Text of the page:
Insights & Advice


The Next President Must Hit the Ground Running

Events are unfolding or unraveling so quickly that even the morning’s newspapers are largely outdated by the time I sit down at my desk. Given that, the period between Election Day, the first Tuesday of November, and January 20th, Inauguration Day, worries me. The typical presidential transition requires eleven weeks. That feels like a lifetime given today’s rapidly changing financial crisis.

President Bush must be concerned as well since last week he signed a new executive order detailing how his administration will handle the up-coming transition. Similar executive orders have been signed by past Lame Duck administrations but normally not until after Election Day. Both candidates’ transition teams are working to get up to speed on everything from absorbing existing policies in dozens of areas, the free-fall in the financial markets and the handling of two very active war zones.

All this pre-election activity is being conducted behind closed doors because traditionally candidates do not want to appear arrogant or “cocky” by putting the cart before the horse. Unfortunately, this time around the nation cannot afford the luxury of waiting weeks or even months until the new president is in the Oval Office. The issues are just too pressing.

I believe, after eight years of Republican ideology and staffing, a Democratic win will mean a wrenching change in Washington. Fortunately, Barak Obama seems adept at setting up effective organizational efforts. His transition team is pursuing those same goals in working out the smoothest transition possible. In contrast, Senator McCain, if he wins, will have more leisure and less to do since Republicans already staff most of the office. Of course, given his “Maverick” campaign stance, one would expect him to clean house as the new president over time.

Richard E. Neustadt, one of the few scholars who have made a study of presidential transitions, believes there are three most immediate dangers to a new president in transition. The first pitfall: the new president could be caught by surprise by either domestic or foreign events or both. Second, under enormous pressure to act and appear in charge, he could make decisions without all the pertinent facts; decisions which could haunt his administration and the nation for years to come. And finally, the new president, after years of campaign promises that once elected he will (fill in the blank), will take on the mantle of ‘I know best’ in implementing policies without understanding the realities that face him. Neustadt warned to watch hubris, haste and naïveté in a new president’s early days.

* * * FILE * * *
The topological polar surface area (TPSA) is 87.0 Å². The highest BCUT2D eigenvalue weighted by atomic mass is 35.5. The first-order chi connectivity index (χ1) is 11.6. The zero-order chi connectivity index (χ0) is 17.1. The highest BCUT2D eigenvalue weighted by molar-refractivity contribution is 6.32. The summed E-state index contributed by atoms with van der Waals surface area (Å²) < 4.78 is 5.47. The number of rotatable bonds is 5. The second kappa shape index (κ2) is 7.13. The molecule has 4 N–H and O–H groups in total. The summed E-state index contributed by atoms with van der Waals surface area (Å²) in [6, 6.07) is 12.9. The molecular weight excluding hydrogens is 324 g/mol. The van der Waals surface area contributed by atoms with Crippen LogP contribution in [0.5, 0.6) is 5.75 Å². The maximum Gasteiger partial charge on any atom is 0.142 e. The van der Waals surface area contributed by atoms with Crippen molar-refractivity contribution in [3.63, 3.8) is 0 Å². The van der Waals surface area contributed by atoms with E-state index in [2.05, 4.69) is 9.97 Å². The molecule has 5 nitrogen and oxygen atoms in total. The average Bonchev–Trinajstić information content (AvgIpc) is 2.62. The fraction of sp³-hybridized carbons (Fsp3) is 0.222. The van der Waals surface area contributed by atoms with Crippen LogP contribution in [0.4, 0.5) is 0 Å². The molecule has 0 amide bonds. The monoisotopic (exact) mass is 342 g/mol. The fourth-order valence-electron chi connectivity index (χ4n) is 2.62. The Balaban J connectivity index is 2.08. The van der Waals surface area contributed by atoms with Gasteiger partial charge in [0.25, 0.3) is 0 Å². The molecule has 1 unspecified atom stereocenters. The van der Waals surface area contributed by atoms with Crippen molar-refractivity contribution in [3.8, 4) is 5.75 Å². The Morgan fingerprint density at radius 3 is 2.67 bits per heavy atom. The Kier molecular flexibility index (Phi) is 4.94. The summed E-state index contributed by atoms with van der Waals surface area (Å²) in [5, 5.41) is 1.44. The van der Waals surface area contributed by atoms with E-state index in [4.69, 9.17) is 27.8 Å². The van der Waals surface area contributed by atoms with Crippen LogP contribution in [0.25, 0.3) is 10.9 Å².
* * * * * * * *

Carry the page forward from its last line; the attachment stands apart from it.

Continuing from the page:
The present global environment is ripe for committing just those kinds of qualitative mistakes.
The economic crisis, for example, will not wait for the transition. Clearly the question of who will replace Treasury Secretary Henry Paulson and his staff will be a critical decision and one that should be given the new administration’s top priority. No matter what one thinks of Paulson, he has lived and breathed this crisis. The Treasury Secretary understands it’s most intimate details and all of the players involved. His replacement will not only need to get up to speed but handle each unfolding event while implementing the new president’s policies–ditto for his staff.

The same could be said for our foreign policy appointments. Wars don’t wait around for the next leader of the free world to get acclimated. There is a danger that our opponents will use this period of transition to strike hard while we focus on getting our economy back on track. The new president must be prepared for that eventuality.

In addition, both candidates have campaigned on a platform of health care, energy, economic stimulus, cutting taxing and more while keeping spending under control. When asked repeatedly what campaign promises they would need to sacrifice based on the economic realties of the country, neither would answer. That worries me as well.

So how have transitions faired over the last several presidencies? Most historians judge Ronald Reagan’s effort as the most successful while Jimmy Carter’s and Bill Clinton’s were somewhat disappointing. Democrats overall seem to have more difficulty managing transitions. But this time I believe there is little room for error regardless of which candidate wins.

Posted in Macroeconomics, The Retired Advisor